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RFID and Cashless Payment: Intellitix Founder Not Interested In Ticketing


Intellitix-logoBy Kat Drucker (@kitkat5656), event consultant and conference programming for and Digital Media Summit.

Sitting down in Quebec City with Serge Grimaux, founder of Intellitix, I intended to discuss ticketing and the social media integration potential of RFID. Knowing about the success of last year's Ford sponsorship at Bonnaroo (See Video) and having heard that the company had migrated into my list.

"We're doing cashless payment at an event tomorrow… they forgot to print one of the two codes on the single day wristbands. We have 24 hours to build a system that will allow people to select a pin code." He explained his silent greeting with his phone still in his hand.

As
Serge later elaborated, cashless payment had been one of his main goals when he
started testing RFID technology.  “You’re
at a festival and you leave money in a tent, or get robbed…”  The cashless technology allows people to
load-up and re-load, or simply connect their credit card with their
wristband. 

Enabling
an event to operate without cash seems like a risk.

“If
all our connections and back-up connections somehow fail, the system still
operates and keeps a log.  Once it goes
back up, it charges the credit card if its connected, or deducts the amount when
the person re-loads.

And
if the person doesn’t re-load?

“I
pay for it; this is the insurance policy I offer.  This is how much I believe in the system”

image from farm7.staticflickr.comExplaining
the full potential of RFID has been a challenge from many aspects. Difficulties
of communicating with festivalgoers to connect their wristbands for
identification and social media integration, and the lack of understanding from
the music industry of the technology have delayed Serge’s original vision.

One example was at a festival where paramedics
couldn’t figure out what was wrong someone who had no wallet, phone, or any
form of identification. 

“The police called us because he was wearing his
wristband.”  Intellitix was able to get
in touch with his parents through the data on the RFID chip.  “It turned out he was in a diabetic coma and
was rushed to the hospital.”

Finally
asking about social media at events, I yet-again uncovered an entirely
different story.

“How
many times can you check-in? It’s boring!” Serge explained.  “Its about connections, connect with people.”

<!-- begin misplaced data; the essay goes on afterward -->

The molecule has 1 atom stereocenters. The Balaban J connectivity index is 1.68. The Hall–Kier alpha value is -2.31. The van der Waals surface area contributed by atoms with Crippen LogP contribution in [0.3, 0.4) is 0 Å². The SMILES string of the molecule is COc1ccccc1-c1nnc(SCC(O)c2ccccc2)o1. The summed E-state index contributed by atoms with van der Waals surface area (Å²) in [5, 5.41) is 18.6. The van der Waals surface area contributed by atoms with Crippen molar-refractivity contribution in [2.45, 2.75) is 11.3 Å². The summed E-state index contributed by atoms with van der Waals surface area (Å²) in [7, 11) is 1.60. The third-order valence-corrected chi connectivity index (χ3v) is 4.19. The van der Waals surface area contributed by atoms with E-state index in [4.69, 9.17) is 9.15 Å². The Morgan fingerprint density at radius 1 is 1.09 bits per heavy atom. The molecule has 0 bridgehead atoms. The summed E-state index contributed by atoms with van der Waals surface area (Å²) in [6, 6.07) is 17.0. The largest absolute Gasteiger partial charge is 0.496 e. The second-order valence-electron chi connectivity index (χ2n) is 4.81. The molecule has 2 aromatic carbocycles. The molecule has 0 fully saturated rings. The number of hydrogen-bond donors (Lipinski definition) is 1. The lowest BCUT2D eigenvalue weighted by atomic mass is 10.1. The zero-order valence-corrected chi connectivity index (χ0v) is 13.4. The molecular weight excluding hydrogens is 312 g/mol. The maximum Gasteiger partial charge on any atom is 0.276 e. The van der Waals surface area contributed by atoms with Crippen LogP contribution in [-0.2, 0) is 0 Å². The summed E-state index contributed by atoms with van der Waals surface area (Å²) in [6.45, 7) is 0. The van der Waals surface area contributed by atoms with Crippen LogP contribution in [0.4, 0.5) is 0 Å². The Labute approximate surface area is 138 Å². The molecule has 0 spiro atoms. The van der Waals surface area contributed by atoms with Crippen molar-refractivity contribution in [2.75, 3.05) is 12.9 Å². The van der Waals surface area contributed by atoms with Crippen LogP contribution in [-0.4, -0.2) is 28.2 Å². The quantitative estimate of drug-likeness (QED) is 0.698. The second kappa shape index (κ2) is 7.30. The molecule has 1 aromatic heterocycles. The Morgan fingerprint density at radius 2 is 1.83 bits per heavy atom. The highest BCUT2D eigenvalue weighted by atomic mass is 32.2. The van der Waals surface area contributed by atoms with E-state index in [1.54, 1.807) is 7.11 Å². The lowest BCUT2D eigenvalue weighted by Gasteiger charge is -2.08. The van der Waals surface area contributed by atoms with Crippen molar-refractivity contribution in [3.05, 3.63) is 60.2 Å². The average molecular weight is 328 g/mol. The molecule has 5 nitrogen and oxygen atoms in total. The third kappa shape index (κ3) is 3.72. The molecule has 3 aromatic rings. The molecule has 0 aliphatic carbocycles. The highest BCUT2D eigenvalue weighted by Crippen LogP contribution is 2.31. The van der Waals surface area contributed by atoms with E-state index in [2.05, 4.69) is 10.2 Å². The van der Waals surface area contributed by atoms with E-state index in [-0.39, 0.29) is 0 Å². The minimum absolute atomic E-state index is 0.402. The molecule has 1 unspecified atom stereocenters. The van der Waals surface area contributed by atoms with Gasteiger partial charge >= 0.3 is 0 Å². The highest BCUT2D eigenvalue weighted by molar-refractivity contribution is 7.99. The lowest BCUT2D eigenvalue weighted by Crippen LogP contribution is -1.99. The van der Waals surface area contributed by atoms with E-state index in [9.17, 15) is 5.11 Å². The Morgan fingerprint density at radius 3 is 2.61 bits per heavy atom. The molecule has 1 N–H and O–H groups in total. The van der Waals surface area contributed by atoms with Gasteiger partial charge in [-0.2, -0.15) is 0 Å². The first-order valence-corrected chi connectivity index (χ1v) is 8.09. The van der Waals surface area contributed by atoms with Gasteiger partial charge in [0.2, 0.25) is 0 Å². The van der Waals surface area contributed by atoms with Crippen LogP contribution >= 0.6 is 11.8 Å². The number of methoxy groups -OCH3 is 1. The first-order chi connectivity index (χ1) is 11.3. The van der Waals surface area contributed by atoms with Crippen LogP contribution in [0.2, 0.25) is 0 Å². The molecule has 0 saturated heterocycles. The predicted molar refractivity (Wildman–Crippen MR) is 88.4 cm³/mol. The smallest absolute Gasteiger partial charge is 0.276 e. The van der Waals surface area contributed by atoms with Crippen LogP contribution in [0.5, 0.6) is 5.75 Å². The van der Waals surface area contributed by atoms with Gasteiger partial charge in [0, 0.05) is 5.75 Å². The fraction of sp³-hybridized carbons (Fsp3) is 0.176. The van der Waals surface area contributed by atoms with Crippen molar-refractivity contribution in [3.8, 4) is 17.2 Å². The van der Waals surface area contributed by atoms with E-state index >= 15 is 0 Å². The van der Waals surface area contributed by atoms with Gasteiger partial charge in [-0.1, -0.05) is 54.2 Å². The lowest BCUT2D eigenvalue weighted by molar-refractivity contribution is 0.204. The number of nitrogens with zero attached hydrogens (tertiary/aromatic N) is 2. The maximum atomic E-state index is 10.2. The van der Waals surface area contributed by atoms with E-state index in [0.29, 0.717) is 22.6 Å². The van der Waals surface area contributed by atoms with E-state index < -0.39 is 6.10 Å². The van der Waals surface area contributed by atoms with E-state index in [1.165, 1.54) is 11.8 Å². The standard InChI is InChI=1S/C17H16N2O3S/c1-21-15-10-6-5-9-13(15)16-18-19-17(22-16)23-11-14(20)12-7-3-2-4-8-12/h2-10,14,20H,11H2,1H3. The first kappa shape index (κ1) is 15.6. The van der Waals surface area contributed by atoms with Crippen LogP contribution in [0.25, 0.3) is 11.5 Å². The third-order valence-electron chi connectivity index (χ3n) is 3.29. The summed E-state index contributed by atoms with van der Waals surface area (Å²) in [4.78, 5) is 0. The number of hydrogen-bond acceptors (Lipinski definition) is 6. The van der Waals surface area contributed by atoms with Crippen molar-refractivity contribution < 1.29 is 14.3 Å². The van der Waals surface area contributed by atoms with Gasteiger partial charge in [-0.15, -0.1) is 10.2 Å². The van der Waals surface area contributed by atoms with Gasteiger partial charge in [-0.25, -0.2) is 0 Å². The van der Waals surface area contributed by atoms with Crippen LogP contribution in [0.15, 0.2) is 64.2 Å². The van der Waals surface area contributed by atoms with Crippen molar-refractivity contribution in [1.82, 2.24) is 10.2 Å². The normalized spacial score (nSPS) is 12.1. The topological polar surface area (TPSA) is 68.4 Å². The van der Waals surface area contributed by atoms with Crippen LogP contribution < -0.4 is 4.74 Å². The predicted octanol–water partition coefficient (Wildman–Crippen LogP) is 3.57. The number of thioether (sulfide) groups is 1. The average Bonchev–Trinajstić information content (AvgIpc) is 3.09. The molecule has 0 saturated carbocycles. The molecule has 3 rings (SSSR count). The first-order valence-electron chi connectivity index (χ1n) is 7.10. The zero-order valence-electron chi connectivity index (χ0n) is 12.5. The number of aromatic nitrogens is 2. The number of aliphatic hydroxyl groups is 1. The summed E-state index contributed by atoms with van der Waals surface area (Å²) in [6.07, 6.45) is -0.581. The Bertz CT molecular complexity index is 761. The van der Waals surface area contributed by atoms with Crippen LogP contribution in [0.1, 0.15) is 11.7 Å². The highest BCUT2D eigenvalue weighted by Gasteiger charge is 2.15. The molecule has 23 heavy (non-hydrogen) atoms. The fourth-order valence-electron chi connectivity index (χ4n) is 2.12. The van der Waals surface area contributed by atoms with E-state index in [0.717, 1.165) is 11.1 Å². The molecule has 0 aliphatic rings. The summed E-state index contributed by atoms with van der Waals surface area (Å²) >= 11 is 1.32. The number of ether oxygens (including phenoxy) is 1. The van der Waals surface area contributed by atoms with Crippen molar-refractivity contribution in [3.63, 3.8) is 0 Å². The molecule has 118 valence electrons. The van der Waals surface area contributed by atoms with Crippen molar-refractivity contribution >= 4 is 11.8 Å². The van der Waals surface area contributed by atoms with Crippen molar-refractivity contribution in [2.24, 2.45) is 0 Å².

In early 2008, Serge had visited his daughter at college where she spent a significant amount of time on Facebook. Having been intrigued by the live-time technology of RFID early on, something clicked as his daughter used the words people want to“digital community” to explain the social network.

Returning
home to Prague and writing a business plan try RFID technology at events in
Europe, things didn’t quite go as planned.

“I
was promoting exhibitions…Like Bodies the
Exhibition
and Titanic the Exhibition.
 In October, 2008 I asked Daniel Gélinas, (General
Manager, Festival D’ete du Quebec
) to come take a look in Montreal.”

“I exhibited
(at Festival D’ete) in 2009 with Bodies
the Exhibition
and there was something like 11 different colors of paper
wristbands … people would walk through the gates holding their arms up in the
air!”  Serge smiled. 

Thinking
the fans were doing “some kind of silent cheer”, Serge grew to understand that
the festival had access issues getting 100,000 people through the gates in time
for the headliner – in the dark. 

“I
looked at Daniel and said ‘you can fix this with RFID’, and he looked at me and
asked if I would do it…we both have a promoter background, when you say you’re
going to do something and you shake hands, you have to do it. If I could do it
for 155,000 people, I can do it for anyone.”

Going
back to his day-to-day in Prague, Grimaux received an e-mail from Goldenvoice
VP Skip Page asking if he was the person that “did that event in Canada”.  Sitting in LA several days later with Skip,
Paul Tollett, and Bill Fold, Serge proceeded to tell the team behind Coachella all
about the potential of RFID. 

“They
listened very nicely, nodding their heads, and let me finish” he laughed.  “And then told me what they really wanted to
know about was access control”.

image from www.infofestival.comWhile
most Intellitix clients are familiar with the access control solution, and many
are years away from understanding some of the additional possibilities, Louis
Bellevance, the Programming Director for Festival D’ete pointed out another
advantage that is overlooked by even Serge;

“I can see in real time how many people are on
every site and in every venue. As I can’t be everywhere at the same time, this
is the best tool I have to monitor our success in real-time.” 

Reaching
out to several other promoters to understand how they’ve used the technology, I
discovered that there may be some competition with ticketing and event
companies working on their own RFID integrations.

“Look
at the crane down by the stage.” Serge replied to my inquiry about the
situation.  “Does it mean that the
festival should get into the crane business? No it doesn’t. Stick to what
you’re good at.”  As a service provider, Intellitix
has no intention of competing with ticketing companies and isn’t concerned
about potential competition looking far beyond the company’s initial start in
music festivals.

“There
aren’t that many Coachella’s in the world, you have to do more.”

With
success stories from festivals all over the world and the company growing,
Serge Grimaux has his sights set on brands, conventions, and sports. Potential
competition and misconceptions about what Intellitix does doesn’t seem to phase
him as he rushes off to take his next call.

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